Perhaps the Westminster divines perceived the human heart’s tendency to toe the line. “How far is too far?” is a question fielded not only by youth ministers. In recent years, Joshua Harris’ disavowal of his books I Kissed Dating Goodbye and Boy Meets Girl and his public declaration of apostasy that followed in July 2019 have reignited among evangelical Christians the discussion regarding premarital sexual activity. Many have thrown away a concern for sexual purity altogether as a consequence of their repudiation of and disillusionment with the “purity culture” represented by monuments from the 1990s and early 2000s such as Harris’ books. This is demonstrated, for instance, in an August 2019 study showing that about two-thirds of never-married “evangelical young people” state that they have engaged in sexual intercourse.1 To be sure, it is not entirely shocking that professing Christians have succumbed to temptation. Reformed Christians ought to be well acquainted with the struggle in mortifying sinful desires. At times, even Christians fall into grievous sins (see Rom. 7). Thankfully, God is faithful and just to forgive all those who confess their sins—both preconversion and postconversion sins. However, what’s most concerning about these statistics is the relatively lax attitude that professing Christians have toward sexual promiscuity. The same study found that of those young evangelicals who have abstained from premarital sexual intercourse (roughly 33 percent of all young evangelicals), only 42 percent cited religious convictions as the main reason for abstinence. The rest were either waiting for the right time and partner or simply hadn’t yet had the opportunity to engage in premarital sexual intercourse. Such findings are reinforced in the 2018 Ligonier State of Theology survey, which showed that almost 50 percent of professing Christians disagree that or are unsure whether sex outside of marriage is a sin.2 Indeed, many of these findings are shocking, but perhaps even more troublesome is that we can only speculate how high the percentages would be if these studies measured rates of cohabitation, pornography use, or premarital fondling. Yet, just as the seventh commandment isn’t limited in scope to married people (i.e., unmarried people are still required to keep the seventh commandment), the seventh commandment does not forbid only sexual intercourse outside of marriage. Broadly, it also forbids any activity that is intended to arouse and fulfill sexual desires that would naturally lead to sexual intercourse. That means that any activity that arouses lust for sexual pleasure outside of the marriage context ought to be avoided. Such activity, broadly speaking, is a violation of the seventh commandment; it is sexual immorality—porneia.

Consider the Apostle Paul’s admonition that it is “better to marry than to burn with passion” (1 Cor. 7:9). He could have said “it is better to marry than to engage in premarital intercourse.” That statement would certainly be true. Instead, he maintains that marriage is better than burning. The Greek verb here translated as “to burn with passion” means to become aroused or overly excited, often with respect to sexual arousal. Paul expresses that it’s better to marry than to have such arousal, since such arousal is intended to lead to marital intimacy. This is one of the reasons that the Westminster divines declare that an undue delaying of marriage is a violation of the seventh commandment (WLC 139). Solomon similarly issued the adjuration to not “stir up or awaken love until it pleases” (Song 8:4). There’s a time for sexual activity, but it’s only after vows are taken, at which point God’s good gift of sex can be enjoyed in its proper context.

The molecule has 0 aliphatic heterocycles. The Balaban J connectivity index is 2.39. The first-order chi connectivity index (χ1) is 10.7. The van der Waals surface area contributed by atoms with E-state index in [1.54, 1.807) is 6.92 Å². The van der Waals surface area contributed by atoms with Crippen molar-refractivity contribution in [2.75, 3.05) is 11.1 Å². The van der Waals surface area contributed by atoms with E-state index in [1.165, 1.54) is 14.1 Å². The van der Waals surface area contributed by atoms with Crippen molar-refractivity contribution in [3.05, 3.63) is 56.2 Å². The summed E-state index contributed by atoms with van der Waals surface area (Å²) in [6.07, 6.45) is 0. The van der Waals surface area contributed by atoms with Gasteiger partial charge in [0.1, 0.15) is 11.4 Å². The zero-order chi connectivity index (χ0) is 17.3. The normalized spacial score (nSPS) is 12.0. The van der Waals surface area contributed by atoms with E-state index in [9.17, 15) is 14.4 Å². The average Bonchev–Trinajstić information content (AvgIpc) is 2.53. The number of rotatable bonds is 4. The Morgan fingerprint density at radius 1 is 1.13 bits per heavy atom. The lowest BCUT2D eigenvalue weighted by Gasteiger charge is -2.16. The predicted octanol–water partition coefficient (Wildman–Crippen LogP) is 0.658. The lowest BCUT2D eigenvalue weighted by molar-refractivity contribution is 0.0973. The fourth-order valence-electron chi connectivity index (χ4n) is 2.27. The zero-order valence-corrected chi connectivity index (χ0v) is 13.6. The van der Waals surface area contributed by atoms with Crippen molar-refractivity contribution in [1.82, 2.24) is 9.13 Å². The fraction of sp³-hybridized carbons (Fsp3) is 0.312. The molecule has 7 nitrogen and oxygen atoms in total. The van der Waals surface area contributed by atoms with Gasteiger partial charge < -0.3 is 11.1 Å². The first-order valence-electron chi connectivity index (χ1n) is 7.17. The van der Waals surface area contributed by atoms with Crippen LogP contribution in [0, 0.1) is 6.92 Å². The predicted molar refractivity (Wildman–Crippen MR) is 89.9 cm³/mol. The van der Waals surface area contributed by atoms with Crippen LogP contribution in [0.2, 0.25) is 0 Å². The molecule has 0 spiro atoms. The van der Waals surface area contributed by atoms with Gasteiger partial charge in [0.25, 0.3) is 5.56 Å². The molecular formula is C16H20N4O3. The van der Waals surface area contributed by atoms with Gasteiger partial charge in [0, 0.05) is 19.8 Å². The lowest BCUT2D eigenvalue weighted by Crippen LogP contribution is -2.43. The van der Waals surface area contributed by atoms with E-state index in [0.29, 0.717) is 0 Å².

Sexual activity between unmarried people—even of the kind which isn’t intercourse—is the fruit of lust and premature sexual arousal. Such activity is sexual immorality (i.e., porneia) that can (and often does) lead to even more heinous sexual immorality (see 1 Cor. 6:18). (Thus, we must admit degrees of heinousness with respect to fornication; see WLC 150.)

Some may contest that defining fornication or sexual immorality this broadly is legalistic. But that misunderstands what legalism means. We’re attempting to understand God’s law, not add to God’s law. We’re certainly not positing that sexual purity contributes to our being justified before God. Rather, we’re letting the Bible dictate our sexual ethic while resting continually in Christ when we overstep, fall short of, violate, and misapply God’s law. By His Spirit, we strive to walk faithfully in sexual morality and chastity, fleeing from fornication of any kind.

Editor’s Note: This post was originally published on December 11, 2019.

  1. National Survey of Family Growth, cited in David J. Ayers, “Sex and the Single Evangelical,” Institute for Family Studies, August 14, 2019, accessed August 29, 2019, ↩︎
  2. 2018 Ligonier State of Theology Survey, Statement 26. ↩︎